ADVANTAGES AND SYNERGIES
There are significant advantages that often proceed from employing DC and/or TES. And there are often meaningful synergies when integrating DC and/or TES with CHP or on-site power generation.
Seasonably variable thermal loads can be combined to achieve a relatively constant demand for thermal output year-round
District cooling versus individual chiller systems
The advantages of DC include economies of scale, higher energy efficiencies, greater labour efficiencies, concentrated and reduced maintenance, better ability to provide desired extra thermal back-up, better ability to provide sophisticated controls and operator training, overall space savings, and very significantly, a better ability to incorporate complementary technologies for economic benefit, such as TES, hybrid chiller plants, integrated heating and cooling, and combined cooling, heat and power (CCHP).
Thermal energy storage
The advantages of TES used in large cooling systems, such as DC, include management of peak cooling demand, reduction of peak electric power demand (and its associated) cost, capturing savings from time-of-day or real-time energy rates, reduction in the amount of required installed chiller capacity (and its associated cost) often achieving a net capital cost savings, and enhanced redundancy and/or emergency reserve cooling capacity. The secondary benefits include dual-use of TES as fire-protection water storage, or the enhancement of cooling distribution by siting TES at a satellite location remote from the chiller plant. Integrating DC with CHP When integrating DC with CHP, beneficial synergies ensue. Seasonably variable weather-dependent thermal loads for heating and cooling can be combined to achieve a relatively constant demand for thermal output year-round. Thermal revenues are spread more evenly throughout the year. On-site power generation can more easily be matched to a useful thermal output year round, and thus can often be more readily justified economically. Also, the cooling system can be used to provide turbine inlet cooling for any gas turbines that may be employed in the on-site generation system, thus dramatically enhancing the hot weather power output of the combustion turbines, typically by 20%–30% or more.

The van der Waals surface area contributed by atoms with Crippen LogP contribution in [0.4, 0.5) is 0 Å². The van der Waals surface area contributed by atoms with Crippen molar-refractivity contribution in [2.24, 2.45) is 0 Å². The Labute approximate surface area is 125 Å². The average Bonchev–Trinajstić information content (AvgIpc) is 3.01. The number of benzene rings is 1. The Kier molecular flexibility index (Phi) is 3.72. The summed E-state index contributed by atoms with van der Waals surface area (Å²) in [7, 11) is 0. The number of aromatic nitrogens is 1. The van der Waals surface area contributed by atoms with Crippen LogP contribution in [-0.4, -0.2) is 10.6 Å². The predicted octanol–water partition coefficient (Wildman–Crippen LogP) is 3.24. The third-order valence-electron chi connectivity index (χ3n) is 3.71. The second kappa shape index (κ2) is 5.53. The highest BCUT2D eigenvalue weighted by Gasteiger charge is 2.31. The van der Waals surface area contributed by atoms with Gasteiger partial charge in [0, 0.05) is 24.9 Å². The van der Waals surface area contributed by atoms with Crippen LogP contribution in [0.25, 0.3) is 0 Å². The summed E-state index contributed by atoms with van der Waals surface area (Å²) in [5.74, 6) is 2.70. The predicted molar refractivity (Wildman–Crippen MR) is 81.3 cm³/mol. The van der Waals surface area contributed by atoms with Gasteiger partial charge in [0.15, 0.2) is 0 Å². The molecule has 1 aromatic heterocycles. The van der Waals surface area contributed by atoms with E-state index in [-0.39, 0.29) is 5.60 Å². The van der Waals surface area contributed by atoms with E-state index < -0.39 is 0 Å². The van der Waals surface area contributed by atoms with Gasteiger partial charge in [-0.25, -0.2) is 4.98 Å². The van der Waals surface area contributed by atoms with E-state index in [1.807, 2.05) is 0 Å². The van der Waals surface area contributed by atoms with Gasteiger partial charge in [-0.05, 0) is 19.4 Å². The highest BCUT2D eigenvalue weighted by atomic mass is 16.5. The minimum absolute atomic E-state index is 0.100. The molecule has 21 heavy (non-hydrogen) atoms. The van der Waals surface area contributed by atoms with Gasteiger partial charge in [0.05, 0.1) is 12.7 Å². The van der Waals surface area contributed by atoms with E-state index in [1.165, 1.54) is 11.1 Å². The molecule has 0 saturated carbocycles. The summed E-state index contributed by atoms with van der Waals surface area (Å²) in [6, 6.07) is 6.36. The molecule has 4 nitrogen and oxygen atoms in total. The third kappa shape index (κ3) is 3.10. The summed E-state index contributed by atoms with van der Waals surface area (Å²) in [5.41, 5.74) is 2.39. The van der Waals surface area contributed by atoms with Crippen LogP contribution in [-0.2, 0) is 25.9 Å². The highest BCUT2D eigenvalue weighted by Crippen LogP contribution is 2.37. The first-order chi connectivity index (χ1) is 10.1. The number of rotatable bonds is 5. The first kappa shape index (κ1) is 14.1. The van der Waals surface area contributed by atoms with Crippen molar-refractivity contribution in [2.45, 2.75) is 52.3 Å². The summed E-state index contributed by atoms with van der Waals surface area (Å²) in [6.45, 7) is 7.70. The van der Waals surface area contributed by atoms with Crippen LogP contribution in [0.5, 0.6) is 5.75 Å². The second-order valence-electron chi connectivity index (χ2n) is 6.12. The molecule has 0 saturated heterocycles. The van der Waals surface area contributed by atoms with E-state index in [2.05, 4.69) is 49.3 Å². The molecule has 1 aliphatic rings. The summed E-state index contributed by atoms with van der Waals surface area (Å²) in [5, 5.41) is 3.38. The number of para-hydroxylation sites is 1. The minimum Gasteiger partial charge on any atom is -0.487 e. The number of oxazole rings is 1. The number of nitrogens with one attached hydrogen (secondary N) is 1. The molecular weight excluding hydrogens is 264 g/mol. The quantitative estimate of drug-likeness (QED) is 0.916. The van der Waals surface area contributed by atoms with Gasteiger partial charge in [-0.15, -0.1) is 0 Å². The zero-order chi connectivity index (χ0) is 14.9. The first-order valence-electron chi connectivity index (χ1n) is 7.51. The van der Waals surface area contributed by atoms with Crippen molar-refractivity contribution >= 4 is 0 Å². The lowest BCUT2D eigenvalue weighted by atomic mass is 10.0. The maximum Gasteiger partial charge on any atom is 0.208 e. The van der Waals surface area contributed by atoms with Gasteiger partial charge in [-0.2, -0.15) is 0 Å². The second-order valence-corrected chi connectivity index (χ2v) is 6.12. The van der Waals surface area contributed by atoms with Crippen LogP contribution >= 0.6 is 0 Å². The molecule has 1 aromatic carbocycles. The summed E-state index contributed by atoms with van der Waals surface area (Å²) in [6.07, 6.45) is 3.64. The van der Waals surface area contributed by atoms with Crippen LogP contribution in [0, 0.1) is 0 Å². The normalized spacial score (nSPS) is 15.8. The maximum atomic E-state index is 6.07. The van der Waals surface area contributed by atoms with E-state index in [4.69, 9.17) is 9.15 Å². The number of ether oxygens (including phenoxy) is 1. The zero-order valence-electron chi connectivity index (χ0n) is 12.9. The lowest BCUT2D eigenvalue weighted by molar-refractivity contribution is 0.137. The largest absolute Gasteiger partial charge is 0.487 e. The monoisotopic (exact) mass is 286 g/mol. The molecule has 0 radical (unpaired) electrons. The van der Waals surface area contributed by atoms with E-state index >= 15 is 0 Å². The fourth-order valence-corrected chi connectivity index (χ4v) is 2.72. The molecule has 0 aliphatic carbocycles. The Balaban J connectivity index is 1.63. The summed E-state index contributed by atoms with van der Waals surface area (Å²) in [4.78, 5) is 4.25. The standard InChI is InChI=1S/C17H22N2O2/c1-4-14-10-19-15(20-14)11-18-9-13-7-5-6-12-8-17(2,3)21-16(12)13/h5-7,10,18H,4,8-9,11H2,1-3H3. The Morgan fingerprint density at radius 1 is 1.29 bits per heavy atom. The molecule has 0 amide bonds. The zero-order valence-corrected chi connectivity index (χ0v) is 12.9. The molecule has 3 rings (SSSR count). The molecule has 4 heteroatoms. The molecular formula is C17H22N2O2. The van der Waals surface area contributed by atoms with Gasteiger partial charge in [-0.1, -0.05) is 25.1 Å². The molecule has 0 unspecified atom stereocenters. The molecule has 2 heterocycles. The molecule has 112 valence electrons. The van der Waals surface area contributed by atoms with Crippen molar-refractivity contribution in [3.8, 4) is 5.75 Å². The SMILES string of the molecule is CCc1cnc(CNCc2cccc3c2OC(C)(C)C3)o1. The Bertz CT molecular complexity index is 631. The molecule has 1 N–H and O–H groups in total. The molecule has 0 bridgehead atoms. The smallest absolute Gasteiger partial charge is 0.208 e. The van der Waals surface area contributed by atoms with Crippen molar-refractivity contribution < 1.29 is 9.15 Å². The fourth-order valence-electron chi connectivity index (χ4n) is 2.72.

Integrating TES with CHP and on-site power
When integrating TES with CHP or other on-site generation, beneficial synergies also result. Daily variable demands on electricity and cooling can be balanced to achieve a relatively constant demand for power and thermal output around-the-clock. TES can reduce installed chiller plant capacity and often reduce net capital cost. Once again, on-site power generation can more easily be matched to a useful thermal output around-the-clock, and thus can often be more readily justified economically.
Denmark-based district heating company Danfoss has acquired 100% of the shares of Austria’s Nopro Wärmesysteme, which markets substations and automatic controls for biomass-based district heating systems. The company has 35 employees and a turnover in 2005 of approximately €5 million.